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The Genetics of Political Intensity

January 19, 2010

Elisabeth Best in Miller-McCune:

Your genes may determine whether you cling furiously to your political beliefs or cast them aside at a shift in the breeze.

With the New Year here, many of you may have resolved to exercise a little moderation for 2010. But when it comes to politics, moderation is hardly the word of the day.

Few would argue that the “middle” in American politics is alive and well — recent research indicates that the opposite is true. As our Emily Badger points out, polarization in Congress has reached record highs; another Idea Lobby post argues that Americans’ political differences have also increased.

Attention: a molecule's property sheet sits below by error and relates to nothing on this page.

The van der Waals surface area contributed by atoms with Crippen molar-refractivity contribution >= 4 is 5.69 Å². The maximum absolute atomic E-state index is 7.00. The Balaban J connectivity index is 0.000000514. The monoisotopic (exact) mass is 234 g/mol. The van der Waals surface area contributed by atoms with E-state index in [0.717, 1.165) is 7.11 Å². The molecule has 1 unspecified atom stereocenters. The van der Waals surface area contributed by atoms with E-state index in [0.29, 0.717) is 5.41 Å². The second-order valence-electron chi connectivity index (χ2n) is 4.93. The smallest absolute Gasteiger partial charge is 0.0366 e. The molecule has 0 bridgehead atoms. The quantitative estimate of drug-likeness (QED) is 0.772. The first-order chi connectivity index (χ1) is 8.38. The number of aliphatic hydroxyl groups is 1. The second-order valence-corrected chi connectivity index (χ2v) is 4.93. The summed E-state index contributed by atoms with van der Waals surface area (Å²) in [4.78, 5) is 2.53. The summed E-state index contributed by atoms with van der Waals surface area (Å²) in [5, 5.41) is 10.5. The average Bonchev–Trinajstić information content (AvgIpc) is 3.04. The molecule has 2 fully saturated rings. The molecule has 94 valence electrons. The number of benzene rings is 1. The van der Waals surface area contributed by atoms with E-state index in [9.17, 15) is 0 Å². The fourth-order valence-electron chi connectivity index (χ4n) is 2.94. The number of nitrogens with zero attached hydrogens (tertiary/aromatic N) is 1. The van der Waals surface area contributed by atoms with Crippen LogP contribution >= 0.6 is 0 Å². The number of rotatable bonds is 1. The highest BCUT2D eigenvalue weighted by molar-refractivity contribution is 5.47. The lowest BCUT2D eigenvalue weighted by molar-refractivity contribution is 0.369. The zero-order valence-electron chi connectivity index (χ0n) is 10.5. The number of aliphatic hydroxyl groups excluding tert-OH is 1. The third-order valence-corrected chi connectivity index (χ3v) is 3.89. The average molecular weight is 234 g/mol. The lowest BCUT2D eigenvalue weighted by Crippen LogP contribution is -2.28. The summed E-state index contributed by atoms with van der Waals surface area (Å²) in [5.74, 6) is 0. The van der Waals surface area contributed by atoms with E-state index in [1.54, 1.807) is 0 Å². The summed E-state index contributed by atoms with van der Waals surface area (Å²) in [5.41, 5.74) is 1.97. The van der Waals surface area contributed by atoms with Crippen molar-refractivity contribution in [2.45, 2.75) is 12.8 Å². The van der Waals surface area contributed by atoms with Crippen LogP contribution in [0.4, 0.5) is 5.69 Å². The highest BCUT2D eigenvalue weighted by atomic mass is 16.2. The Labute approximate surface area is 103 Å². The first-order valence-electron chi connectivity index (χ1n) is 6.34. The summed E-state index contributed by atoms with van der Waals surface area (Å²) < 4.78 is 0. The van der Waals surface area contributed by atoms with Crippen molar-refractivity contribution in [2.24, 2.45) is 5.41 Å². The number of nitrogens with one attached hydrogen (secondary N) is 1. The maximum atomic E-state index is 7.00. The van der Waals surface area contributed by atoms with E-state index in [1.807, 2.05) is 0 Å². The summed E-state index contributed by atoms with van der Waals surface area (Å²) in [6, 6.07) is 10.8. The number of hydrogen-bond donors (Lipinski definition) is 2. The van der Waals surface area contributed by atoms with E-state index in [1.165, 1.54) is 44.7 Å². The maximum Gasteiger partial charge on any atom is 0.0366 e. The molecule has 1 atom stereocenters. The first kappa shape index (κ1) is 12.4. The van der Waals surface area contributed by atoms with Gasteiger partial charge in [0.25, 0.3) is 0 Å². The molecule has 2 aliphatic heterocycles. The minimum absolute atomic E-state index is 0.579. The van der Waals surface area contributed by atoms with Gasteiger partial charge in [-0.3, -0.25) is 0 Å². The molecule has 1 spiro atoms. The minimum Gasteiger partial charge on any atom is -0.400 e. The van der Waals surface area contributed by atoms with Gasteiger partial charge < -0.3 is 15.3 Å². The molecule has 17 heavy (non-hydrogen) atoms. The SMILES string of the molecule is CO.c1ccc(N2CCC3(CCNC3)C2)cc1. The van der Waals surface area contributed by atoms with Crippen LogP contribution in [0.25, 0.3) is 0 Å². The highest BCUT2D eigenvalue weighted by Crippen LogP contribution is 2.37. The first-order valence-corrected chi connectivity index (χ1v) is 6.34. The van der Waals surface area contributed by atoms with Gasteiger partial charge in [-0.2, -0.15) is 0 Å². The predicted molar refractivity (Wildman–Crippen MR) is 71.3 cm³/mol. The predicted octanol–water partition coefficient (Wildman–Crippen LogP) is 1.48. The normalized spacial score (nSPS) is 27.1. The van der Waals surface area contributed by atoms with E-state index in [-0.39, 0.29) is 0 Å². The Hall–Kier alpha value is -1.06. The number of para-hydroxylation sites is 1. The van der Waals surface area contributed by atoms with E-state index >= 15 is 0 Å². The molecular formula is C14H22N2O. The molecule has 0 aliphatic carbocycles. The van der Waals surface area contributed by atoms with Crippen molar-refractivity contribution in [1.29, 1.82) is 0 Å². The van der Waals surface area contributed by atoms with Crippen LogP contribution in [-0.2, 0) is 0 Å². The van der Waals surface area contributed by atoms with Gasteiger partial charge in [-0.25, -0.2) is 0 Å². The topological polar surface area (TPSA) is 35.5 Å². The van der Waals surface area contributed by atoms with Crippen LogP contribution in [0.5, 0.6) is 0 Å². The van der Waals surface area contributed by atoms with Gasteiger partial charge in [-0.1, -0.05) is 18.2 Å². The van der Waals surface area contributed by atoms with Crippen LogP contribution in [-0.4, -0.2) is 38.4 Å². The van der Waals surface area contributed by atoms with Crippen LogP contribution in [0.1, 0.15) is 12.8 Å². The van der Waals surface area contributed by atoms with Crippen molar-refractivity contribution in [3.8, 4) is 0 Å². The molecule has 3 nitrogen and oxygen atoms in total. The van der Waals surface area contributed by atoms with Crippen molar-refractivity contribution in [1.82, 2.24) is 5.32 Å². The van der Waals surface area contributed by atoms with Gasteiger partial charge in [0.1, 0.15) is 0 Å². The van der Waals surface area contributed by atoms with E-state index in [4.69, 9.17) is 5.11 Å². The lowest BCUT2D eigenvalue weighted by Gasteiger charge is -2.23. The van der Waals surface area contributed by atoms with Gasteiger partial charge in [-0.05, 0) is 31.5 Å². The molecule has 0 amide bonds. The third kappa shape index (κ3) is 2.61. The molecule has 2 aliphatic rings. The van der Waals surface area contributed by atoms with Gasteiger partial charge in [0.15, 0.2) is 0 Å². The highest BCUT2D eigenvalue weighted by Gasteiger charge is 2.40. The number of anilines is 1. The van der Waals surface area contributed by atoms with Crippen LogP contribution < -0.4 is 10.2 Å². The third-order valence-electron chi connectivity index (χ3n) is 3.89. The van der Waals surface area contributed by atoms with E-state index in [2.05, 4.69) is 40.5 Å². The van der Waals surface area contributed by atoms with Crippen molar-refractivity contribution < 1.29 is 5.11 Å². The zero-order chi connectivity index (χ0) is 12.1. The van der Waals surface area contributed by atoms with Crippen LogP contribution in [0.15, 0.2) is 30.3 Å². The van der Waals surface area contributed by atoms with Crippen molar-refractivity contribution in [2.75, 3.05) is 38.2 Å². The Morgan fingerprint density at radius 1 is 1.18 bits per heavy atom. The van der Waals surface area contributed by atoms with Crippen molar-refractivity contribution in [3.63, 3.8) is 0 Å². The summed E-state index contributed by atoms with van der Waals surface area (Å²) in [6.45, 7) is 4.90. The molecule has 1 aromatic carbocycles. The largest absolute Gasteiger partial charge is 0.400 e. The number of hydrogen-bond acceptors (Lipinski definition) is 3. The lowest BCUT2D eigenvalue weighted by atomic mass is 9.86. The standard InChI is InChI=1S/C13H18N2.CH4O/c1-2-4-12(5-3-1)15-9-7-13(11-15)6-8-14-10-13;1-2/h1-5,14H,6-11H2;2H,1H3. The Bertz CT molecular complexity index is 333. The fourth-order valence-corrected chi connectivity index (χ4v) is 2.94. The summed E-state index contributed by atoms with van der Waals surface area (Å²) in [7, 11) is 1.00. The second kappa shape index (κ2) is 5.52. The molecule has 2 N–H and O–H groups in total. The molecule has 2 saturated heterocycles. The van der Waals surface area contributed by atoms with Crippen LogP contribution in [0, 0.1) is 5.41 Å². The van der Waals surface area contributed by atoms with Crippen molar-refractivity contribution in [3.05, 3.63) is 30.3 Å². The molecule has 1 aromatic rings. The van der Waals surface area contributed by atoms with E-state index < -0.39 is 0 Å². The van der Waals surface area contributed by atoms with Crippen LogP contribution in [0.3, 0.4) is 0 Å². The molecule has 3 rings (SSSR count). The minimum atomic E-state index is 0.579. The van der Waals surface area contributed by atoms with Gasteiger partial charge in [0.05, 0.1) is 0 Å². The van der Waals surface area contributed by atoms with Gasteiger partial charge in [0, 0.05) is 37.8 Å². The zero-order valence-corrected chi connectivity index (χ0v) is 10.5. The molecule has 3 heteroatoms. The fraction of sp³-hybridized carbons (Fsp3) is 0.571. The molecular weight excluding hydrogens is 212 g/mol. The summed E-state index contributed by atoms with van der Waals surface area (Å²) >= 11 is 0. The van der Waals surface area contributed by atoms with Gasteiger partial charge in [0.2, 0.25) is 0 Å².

New research in Political Research Quarterly suggests that there may be a reason for this political fervor, and it’s not what you’d expect. Peter HatemiJohn AlfordJohn Hibbing,Nicholas Martin and Lindon Eaves determined that partisan intensity is genetically influenced. Their research suggests that although your genes don’t predict which party you’ll belong to, they appear to play a major role in determining the extent to which you’ll belong.

By their reckoning, genes are half responsible for the degree of your party commitment — unique experience counts for the other half. [More]

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